Symposium on toxicity of alternative fuels fires debate on important public health issue
Alternative fuels produce fewer greenhouse gases and thus are better for the environment. But what about their toxicity and risk to human health? A year ago this crucial question was raised by University of Arkansas for Medical Sciences (UAMS) faculty member Gunnar Boysen, Ph.D., at a planning session for the American Chemistry Society’s (ACS) 2013 annual meeting.
The question so piqued his colleagues’ interest that Boysen, who serves as secretary of the ACS Division of Chemical Toxicology, was put in charge of organizing a symposium on the toxicity of alternative fuels for the ACS Annual Meeting in September 2013. It was a fitting topic for an event with the theme “Chemistry in Motion” and held in Indianapolis, home to the famed Indy 500 auto race.
The topic also caught the attention of previewers of the ACS meeting, who selected it as one of the not-to-miss sessions of the four-day event in early September (C&EN PICKS –Wednesday).
Boysen, an assistant professor in the Department of Environmental and Occupational Health at the UAMS Fay W. Boozman College of Public Health, saw the session as an opportunity to highlight the great progress made in vehicle emissions reduction over the past century, and at the same time shed light on the potential public health risks of alternative fuels in comparison to fossil fuels.
“The initial plan was to cover the whole spectrum of toxicity associated with petroleum fuels to electric cars,” Boysen said. “Some research has revealed that the public adores biofuels because they are not considered fossil fuels and thus are not linked to oils spills like the one in Maumelle, Arkansas in spring 2013, et cetera. A question not really answered, or known within the general public, is whether bio-fuels are more or less toxic.”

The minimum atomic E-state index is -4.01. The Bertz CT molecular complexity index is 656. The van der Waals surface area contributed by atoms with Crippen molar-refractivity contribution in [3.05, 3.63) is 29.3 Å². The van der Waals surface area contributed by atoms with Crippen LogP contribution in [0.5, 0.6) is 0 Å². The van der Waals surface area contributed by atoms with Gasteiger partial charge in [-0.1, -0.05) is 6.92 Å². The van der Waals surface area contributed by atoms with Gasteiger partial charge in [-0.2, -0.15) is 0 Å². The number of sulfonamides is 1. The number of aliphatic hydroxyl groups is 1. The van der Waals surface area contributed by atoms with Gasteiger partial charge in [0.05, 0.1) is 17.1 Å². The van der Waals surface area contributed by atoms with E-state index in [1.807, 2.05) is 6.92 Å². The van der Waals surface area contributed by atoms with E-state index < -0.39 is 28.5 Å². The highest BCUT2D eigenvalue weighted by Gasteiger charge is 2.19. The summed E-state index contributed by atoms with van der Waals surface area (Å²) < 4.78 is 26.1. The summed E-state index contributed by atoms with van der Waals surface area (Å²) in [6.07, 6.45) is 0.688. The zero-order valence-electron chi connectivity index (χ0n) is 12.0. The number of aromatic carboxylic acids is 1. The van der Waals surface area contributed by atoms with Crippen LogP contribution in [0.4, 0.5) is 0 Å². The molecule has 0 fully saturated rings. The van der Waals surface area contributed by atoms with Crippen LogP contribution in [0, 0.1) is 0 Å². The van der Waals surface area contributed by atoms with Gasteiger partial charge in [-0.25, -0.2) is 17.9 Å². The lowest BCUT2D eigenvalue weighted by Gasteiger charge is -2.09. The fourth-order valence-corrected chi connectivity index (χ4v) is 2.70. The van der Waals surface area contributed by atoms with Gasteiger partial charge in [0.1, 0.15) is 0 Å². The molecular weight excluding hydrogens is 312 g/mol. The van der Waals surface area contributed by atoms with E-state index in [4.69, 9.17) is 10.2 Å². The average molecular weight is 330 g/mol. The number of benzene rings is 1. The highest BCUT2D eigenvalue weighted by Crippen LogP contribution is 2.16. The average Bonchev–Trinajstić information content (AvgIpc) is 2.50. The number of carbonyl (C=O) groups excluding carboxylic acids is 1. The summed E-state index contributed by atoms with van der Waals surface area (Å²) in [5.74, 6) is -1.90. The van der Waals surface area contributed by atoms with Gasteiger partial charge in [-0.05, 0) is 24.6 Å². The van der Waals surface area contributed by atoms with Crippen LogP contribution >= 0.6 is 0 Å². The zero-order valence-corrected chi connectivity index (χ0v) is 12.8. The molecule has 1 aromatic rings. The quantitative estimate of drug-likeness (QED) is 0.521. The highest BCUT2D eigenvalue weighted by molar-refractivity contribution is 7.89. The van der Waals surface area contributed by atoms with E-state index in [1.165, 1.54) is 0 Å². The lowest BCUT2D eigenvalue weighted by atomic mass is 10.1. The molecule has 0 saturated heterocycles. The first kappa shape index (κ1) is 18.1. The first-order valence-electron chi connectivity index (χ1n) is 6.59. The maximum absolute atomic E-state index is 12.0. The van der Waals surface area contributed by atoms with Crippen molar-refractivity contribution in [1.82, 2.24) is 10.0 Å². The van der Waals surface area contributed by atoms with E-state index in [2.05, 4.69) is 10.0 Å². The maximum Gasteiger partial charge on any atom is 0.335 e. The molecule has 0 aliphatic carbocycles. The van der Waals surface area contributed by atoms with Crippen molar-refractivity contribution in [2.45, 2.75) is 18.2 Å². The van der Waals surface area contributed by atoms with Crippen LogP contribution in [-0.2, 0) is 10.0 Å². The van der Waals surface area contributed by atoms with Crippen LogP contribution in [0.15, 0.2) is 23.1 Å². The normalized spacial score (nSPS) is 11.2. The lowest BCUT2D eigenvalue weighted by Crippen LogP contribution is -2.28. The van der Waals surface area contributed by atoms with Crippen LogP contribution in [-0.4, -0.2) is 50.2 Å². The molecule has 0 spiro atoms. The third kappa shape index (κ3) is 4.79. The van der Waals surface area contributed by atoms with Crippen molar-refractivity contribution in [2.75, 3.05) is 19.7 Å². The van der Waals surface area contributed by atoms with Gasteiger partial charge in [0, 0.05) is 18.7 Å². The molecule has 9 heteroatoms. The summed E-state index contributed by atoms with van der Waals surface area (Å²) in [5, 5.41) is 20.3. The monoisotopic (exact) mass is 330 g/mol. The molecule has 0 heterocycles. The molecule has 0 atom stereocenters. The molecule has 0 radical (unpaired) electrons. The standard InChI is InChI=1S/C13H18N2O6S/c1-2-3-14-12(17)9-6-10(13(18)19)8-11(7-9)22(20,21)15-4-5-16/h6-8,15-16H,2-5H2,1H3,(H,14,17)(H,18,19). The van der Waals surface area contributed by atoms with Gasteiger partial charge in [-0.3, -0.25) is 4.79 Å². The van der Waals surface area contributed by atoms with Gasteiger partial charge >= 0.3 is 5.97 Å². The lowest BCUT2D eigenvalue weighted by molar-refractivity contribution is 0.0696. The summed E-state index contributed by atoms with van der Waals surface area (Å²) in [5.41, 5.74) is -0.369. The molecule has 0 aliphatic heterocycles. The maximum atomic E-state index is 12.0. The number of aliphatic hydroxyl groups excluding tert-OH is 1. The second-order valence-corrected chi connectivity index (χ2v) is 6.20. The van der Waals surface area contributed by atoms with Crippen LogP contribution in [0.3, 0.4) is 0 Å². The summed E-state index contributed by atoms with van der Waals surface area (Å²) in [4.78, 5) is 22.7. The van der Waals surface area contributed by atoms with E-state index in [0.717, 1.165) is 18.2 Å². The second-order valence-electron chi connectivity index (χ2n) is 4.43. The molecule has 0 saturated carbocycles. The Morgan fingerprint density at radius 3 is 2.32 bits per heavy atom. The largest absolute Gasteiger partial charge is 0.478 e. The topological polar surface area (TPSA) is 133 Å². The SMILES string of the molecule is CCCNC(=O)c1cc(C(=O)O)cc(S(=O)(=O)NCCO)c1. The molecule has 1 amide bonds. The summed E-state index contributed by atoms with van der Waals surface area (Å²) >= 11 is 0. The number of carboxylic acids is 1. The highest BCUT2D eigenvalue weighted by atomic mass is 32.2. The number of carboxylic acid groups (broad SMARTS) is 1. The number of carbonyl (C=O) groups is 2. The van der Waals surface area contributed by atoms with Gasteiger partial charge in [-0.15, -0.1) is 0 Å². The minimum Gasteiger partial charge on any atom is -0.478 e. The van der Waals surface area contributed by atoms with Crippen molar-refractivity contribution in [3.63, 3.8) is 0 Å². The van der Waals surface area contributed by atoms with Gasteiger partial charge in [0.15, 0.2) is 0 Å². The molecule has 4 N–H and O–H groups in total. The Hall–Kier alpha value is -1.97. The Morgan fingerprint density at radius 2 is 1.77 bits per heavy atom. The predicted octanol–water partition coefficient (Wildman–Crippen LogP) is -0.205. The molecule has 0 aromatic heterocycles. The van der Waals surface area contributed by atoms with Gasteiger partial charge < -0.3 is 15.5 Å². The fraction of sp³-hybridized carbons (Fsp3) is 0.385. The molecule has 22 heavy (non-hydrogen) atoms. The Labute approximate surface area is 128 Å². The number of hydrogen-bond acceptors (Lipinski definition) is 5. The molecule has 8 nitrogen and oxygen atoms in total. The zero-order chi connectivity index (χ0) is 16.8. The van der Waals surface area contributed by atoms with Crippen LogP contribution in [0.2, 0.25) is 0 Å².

During the symposium, several simple facts were discussed. First, the diesel engines and filter systems brought to market since 2010 produce exhaust that is as clean as (or even cleaner than!) the intake air. If so, that’s a huge improvement over diesel engines built prior to 2007. Second, not all biofuels have the same levels of toxicity, as toxicity varies greatly based on source materials, such as corn or soy. Lastly, overall exhausts from bio-diesels have similar toxicity compared to petroleum-based diesel.
Despite new diesel technology, the International Agency for Research on Cancer (IARC) in fall 2012 classified diesel exhaust as a class 1 carcinogen (IARC press release). Several members of the IARC working group were present at the symposium and explained that risk assessment on the new technologies is not yet possible, because the needed data are not yet there.
For Boysen, research findings presented at the symposium helped tease out the facts about bio-diesel-associated health risks. “The long life span of the older diesel models is one of the arguments why diesel exhaust has been classified as a human carcinogen,” Boysen explained. “Current real-life exposures in high traffic areas are sufficiently high to cause alarm. In the end, I got the feeling that the overall toxicity of biofuels is quite similar to the toxicity induced by petroleum-based diesel if used in the same diesel engine. This stresses the importance for utilization of modern diesel engines and exhaust filter devices.”